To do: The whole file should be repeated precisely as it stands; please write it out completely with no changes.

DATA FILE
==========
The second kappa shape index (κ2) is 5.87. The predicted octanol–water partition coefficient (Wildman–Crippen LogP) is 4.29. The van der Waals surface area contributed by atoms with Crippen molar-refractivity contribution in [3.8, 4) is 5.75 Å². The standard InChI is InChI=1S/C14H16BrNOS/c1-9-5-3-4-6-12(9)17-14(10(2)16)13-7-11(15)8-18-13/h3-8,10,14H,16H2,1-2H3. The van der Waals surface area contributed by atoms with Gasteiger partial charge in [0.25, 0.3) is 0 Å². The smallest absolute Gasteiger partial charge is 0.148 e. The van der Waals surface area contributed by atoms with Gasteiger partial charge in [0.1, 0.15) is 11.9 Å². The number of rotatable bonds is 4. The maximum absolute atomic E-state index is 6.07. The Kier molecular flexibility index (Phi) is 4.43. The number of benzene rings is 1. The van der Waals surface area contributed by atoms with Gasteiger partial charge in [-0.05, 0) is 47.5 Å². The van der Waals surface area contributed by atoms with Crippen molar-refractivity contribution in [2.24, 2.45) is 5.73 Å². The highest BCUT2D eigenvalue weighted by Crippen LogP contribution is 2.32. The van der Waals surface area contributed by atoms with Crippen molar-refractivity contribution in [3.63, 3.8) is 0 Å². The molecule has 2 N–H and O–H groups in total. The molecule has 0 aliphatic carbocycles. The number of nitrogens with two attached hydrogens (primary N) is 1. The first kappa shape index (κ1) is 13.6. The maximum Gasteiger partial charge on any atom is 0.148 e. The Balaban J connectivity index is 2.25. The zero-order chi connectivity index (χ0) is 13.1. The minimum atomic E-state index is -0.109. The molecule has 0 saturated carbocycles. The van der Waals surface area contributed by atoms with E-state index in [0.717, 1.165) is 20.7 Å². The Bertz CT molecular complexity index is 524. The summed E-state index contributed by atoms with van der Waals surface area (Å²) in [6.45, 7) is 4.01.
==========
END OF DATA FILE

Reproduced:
The second kappa shape index (κ2) is 5.87. The predicted octanol–water partition coefficient (Wildman–Crippen LogP) is 4.29. The van der Waals surface area contributed by atoms with Crippen molar-refractivity contribution in [3.8, 4) is 5.75 Å². The standard InChI is InChI=1S/C14H16BrNOS/c1-9-5-3-4-6-12(9)17-14(10(2)16)13-7-11(15)8-18-13/h3-8,10,14H,16H2,1-2H3. The van der Waals surface area contributed by atoms with Gasteiger partial charge in [0.25, 0.3) is 0 Å². The smallest absolute Gasteiger partial charge is 0.148 e. The van der Waals surface area contributed by atoms with Gasteiger partial charge in [0.1, 0.15) is 11.9 Å². The number of rotatable bonds is 4. The maximum absolute atomic E-state index is 6.07. The Kier molecular flexibility index (Phi) is 4.43. The number of benzene rings is 1. The van der Waals surface area contributed by atoms with Gasteiger partial charge in [-0.05, 0) is 47.5 Å². The van der Waals surface area contributed by atoms with Crippen molar-refractivity contribution in [2.24, 2.45) is 5.73 Å². The highest BCUT2D eigenvalue weighted by Crippen LogP contribution is 2.32. The van der Waals surface area contributed by atoms with Crippen molar-refractivity contribution in [3.63, 3.8) is 0 Å². The molecule has 2 N–H and O–H groups in total. The molecule has 0 aliphatic carbocycles. The number of nitrogens with two attached hydrogens (primary N) is 1. The first kappa shape index (κ1) is 13.6. The maximum Gasteiger partial charge on any atom is 0.148 e. The Balaban J connectivity index is 2.25. The zero-order chi connectivity index (χ0) is 13.1. The minimum atomic E-state index is -0.109. The molecule has 0 saturated carbocycles. The van der Waals surface area contributed by atoms with E-state index in [0.717, 1.165) is 20.7 Å². The Bertz CT molecular complexity index is 524. The summed E-state index contributed by atoms with van der Waals surface area (Å²) in [6.45, 7) is 4.01.